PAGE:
• 150 ml Vinegar Or 300 ml wine.
  • 1 tsp Salt
  • 500 ml Water

Instructions
 

Optional – Tenderize The Meat

  • Soak the pork pieces in a pot of water with salt overnight. This will help soften and tenderize the meat. Sometimes we do this, sometimes we don't. It's up to you if you want to do it. (We think the meat cooks pretty well with the wine or vinegar later.)
  • Drain the salt water and keep the pork pieces ready for cooking.

Cook The Masala

  • Add the pork to a large pot with water and all the masala ingredients – peppercorns, turmeric powder, coriander powder, and coriander seeds.
  • Slice the onions into quarters and add along with some vinegar.
  • Cook everything till soft. Usually about 2 hours (more if you prefer.)

Please click to rate the recipe! Left you don’t like it, right you love it!

Notes

  • We usually store it outside for a few days, but it’s better to refrigerate it after 4 to 5 days. 
  • If you want it spicier add more chilies.
  • If you can’t get Kashmiri chilies, add any other spicy red chilies.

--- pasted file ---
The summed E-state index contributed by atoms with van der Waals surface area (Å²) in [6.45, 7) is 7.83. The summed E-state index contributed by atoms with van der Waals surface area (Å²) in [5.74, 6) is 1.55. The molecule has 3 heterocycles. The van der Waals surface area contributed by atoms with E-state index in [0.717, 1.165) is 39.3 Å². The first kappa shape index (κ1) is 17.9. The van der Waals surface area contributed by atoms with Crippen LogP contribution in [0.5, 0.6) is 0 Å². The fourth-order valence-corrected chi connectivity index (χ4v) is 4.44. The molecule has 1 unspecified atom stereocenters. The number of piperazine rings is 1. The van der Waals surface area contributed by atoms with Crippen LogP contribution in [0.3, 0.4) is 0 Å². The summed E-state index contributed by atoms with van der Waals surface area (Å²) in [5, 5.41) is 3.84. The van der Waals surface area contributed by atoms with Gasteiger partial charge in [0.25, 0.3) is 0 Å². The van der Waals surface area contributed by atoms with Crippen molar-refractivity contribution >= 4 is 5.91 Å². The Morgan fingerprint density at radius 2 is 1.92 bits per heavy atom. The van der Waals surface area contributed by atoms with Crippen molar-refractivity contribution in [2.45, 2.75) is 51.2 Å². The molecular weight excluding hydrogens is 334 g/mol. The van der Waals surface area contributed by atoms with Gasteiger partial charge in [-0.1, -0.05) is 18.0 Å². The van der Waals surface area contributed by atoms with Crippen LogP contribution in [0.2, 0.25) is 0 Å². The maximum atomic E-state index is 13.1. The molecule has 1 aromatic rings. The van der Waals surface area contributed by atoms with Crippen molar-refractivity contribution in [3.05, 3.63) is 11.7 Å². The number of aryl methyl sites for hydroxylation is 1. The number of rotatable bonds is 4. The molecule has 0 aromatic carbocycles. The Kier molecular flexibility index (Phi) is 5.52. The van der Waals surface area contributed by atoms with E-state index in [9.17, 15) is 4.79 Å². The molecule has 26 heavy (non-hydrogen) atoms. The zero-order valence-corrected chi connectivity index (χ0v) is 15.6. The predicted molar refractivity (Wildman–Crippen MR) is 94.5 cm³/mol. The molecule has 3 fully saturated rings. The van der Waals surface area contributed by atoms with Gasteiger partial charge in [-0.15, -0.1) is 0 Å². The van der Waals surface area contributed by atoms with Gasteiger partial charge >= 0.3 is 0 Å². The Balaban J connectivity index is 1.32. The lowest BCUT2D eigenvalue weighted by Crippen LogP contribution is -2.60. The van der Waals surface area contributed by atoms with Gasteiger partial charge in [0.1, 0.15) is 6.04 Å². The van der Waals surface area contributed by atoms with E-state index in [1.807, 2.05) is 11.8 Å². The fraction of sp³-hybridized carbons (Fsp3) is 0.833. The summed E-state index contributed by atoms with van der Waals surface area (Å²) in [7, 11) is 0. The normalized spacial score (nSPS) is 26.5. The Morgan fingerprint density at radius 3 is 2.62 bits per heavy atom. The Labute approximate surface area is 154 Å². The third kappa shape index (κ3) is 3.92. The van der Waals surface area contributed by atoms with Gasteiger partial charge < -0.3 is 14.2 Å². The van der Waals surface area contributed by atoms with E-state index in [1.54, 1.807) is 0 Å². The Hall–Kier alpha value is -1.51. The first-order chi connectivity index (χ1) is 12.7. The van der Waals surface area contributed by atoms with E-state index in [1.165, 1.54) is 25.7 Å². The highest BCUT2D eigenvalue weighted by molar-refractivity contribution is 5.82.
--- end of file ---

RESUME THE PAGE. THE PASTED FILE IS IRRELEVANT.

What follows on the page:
• Add more vinegar if you want it tangier. 
  • If you want a similar recipe, try the traditional pork vindaloo or tamriad recipe.

*As an Amazon Associate I earn from qualifying purchases.

Stuff You Might Want To Use

Steel and Copper Serving Handis (Indian Pots)

Nutrition (Per Serving)

Calories: 401kcal | Carbohydrates: 12g | Protein: 23g | Fat: 29g | Saturated Fat: 10g | Polyunsaturated Fat: 3g | Monounsaturated Fat: 13g | Trans Fat: 0.01g | Cholesterol: 90mg | Sodium: 370mg | Potassium: 570mg | Fiber: 3g | Sugar: 5g | Vitamin A: 87IU | Vitamin C: 10mg | Calcium: 59mg | Iron: 2mg

Disclaimer: Nutrition Information per serving is estimated by a third party software based on the ingredients used, and is for informational purposes only. It will vary from product to product, based on methods of preparation, origin and freshness of ingredients. Please consult the package labels of the ingredients you use, or chat with your dietician for specific details.

Pinterest collage image of traditional Pork Ukra recipe.
Pinterest image of Pork Ukra.